Virginia Tech: Social Media in Crisis Planning

by Marianne Richmond on April 17, 2007

One of the topics discussed at the CDC panel on public healthcare blogging was the way in a social media world that information is disseminated in the time of a crisis.

As Craig Lefebvre highlighted, if a situation like the Anthrax scare occurred today information would be communicated through blogs, mobile phones, social networks, IMs. It would be important for an organization such as the CDC to be able to actively participate within this environment and for people to be aware that they were providing accurate, timely, and informed news and recommendations. This issue was noted by Susan Promislo on the Pioneering Blog write up of the CDC Event.

Yesterday’s incomprehensible tragic events at Virginia Tech also highlight the way the information is disseminated during a crisis and the need for "official" sources to use social media tools as part of their crisis management plan. I think one of the thoughts that became crystallized for me during the CDC panel and the Forrester Marketing Forum is that if social media was viewed in light of this is a tool, what can I use it for to enhance my communications (which is of course dependent upon what the goal is) the very real benefits of social media would be recognized and adoption would be more widespread.

Stephen Crowley NYT

The New York Times documents the "official" university communication:

The school did not notify students by e-mail of the first shootings until 9:26 a.m., said Matt Dixon, who lives in the dorm. Mr. Dixon did not receive the e-mail message until he returned from his 9:05 class. When he left for that class, he said, a resident adviser told him not to use the central stairs, so he left another way.

On dry erase boards, advisers had written, “Stay in your rooms,” Mr. Dixon said.

The Washington Post notes a 2 Hour Time Gap and asks this: A single question stood out yesterday at Virginia Tech: Would more students be alive if the university had stopped them from going to class after a shooting occurred in a campus dorm?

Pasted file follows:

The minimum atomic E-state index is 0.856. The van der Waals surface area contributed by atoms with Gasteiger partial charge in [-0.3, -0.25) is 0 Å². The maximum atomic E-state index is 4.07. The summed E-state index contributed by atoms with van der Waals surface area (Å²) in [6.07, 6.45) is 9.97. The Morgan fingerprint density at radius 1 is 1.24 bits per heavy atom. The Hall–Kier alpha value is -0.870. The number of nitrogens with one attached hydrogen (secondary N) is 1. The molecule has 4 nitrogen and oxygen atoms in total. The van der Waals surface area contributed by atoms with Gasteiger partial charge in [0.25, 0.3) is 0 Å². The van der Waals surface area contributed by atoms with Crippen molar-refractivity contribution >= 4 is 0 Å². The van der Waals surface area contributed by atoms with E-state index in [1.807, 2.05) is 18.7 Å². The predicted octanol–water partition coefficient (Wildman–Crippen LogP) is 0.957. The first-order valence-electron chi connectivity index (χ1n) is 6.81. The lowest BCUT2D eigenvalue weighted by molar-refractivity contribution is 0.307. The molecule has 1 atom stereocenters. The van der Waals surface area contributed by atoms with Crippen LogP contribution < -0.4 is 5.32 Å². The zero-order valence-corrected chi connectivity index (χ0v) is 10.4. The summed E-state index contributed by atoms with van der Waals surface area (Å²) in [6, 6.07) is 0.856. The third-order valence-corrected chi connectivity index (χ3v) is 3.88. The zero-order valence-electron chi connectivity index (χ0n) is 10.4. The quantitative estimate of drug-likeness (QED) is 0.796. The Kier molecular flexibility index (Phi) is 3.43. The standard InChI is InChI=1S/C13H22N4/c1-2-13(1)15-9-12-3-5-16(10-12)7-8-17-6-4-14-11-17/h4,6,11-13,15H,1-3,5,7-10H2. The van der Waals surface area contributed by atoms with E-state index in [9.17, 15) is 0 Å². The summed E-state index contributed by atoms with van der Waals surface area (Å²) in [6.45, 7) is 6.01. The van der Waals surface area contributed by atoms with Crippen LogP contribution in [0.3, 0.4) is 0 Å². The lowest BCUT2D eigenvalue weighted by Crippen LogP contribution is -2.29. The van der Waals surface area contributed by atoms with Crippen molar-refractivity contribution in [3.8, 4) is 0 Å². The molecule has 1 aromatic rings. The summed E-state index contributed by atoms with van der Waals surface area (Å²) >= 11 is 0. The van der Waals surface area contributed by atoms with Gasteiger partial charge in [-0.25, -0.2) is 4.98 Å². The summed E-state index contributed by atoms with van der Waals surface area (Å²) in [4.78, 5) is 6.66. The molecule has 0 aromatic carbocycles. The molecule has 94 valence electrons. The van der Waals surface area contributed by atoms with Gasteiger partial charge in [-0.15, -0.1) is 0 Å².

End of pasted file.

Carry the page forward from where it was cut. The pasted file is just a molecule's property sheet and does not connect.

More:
Steve Helber-AP

The campus newspaper, The Collegiate Times began filing blog posts at  9:47AM, 2 minutes after the shooting began at Norris Hall according to Information Week. The very first shooting occured at 7:15AM at West Ambler Johnston Hall.

Students at Virginia Tech used mobile phones, digital cameras, social networks such as Flickr,  Facebook and MySpace, blogs and video to communicate with each other and to document the tragedy in real time.

The question is, why weren’t the instant tools: Text and voice messages used by the university to notify students? These students are wired….this is the way to communicate with them. It can save lives and that is not hyperbole. Every organization, business, schools and universities ( and even families) should give serious thought to using these tools as part of their crisis planning.

And one headline notes that in the absence of "official news",  "Internet Names the Wrong Killer". It is important that official news be available. In the absence, just as was discussed at the CDC panel, information will be provided by anyone with a mobile phone, internet access,  blog, social network or Twitter.

So, instead of asking "Why weren’t" looking at social media as an opportunity to enhance communications and developing a social media strategy makes complete sense.  Toby Bloomberg notes 10 Benefits of a Social Media Strategy  in her write up of the CDC panel.

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